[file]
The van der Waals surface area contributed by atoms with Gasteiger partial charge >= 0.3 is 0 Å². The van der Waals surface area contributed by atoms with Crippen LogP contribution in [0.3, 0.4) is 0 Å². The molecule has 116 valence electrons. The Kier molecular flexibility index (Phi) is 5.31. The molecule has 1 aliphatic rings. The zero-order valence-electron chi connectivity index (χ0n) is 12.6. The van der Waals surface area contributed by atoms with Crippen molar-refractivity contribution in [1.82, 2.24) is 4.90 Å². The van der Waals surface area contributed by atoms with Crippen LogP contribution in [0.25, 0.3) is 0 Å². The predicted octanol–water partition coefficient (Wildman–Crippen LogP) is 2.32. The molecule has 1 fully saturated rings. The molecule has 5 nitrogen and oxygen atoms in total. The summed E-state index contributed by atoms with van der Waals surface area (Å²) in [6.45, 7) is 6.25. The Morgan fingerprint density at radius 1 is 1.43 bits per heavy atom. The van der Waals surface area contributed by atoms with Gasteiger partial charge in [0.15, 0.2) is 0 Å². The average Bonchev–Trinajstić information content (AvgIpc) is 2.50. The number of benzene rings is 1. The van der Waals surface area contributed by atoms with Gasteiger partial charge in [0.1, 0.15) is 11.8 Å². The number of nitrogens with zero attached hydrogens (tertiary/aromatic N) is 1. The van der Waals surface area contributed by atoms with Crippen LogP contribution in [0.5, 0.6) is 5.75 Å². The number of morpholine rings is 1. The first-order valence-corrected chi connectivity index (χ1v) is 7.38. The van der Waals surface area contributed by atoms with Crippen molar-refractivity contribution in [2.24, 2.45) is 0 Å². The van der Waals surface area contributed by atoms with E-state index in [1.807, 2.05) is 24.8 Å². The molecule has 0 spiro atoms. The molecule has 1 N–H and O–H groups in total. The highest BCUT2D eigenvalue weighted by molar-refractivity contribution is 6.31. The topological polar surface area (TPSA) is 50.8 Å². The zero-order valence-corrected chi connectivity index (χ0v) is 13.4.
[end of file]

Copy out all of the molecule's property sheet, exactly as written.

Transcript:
The van der Waals surface area contributed by atoms with Gasteiger partial charge >= 0.3 is 0 Å². The van der Waals surface area contributed by atoms with Crippen LogP contribution in [0.3, 0.4) is 0 Å². The molecule has 116 valence electrons. The Kier molecular flexibility index (Phi) is 5.31. The molecule has 1 aliphatic rings. The zero-order valence-electron chi connectivity index (χ0n) is 12.6. The van der Waals surface area contributed by atoms with Crippen molar-refractivity contribution in [1.82, 2.24) is 4.90 Å². The van der Waals surface area contributed by atoms with Crippen LogP contribution in [0.25, 0.3) is 0 Å². The predicted octanol–water partition coefficient (Wildman–Crippen LogP) is 2.32. The molecule has 1 fully saturated rings. The molecule has 5 nitrogen and oxygen atoms in total. The summed E-state index contributed by atoms with van der Waals surface area (Å²) in [6.45, 7) is 6.25. The Morgan fingerprint density at radius 1 is 1.43 bits per heavy atom. The van der Waals surface area contributed by atoms with Gasteiger partial charge in [0.15, 0.2) is 0 Å². The average Bonchev–Trinajstić information content (AvgIpc) is 2.50. The number of benzene rings is 1. The van der Waals surface area contributed by atoms with Gasteiger partial charge in [0.1, 0.15) is 11.8 Å². The number of nitrogens with zero attached hydrogens (tertiary/aromatic N) is 1. The van der Waals surface area contributed by atoms with Crippen LogP contribution in [0.5, 0.6) is 5.75 Å². The number of morpholine rings is 1. The first-order valence-corrected chi connectivity index (χ1v) is 7.38. The van der Waals surface area contributed by atoms with Crippen molar-refractivity contribution in [2.24, 2.45) is 0 Å². The van der Waals surface area contributed by atoms with E-state index in [1.807, 2.05) is 24.8 Å². The molecule has 0 spiro atoms. The molecule has 1 N–H and O–H groups in total. The highest BCUT2D eigenvalue weighted by molar-refractivity contribution is 6.31. The topological polar surface area (TPSA) is 50.8 Å². The zero-order valence-corrected chi connectivity index (χ0v) is 13.4.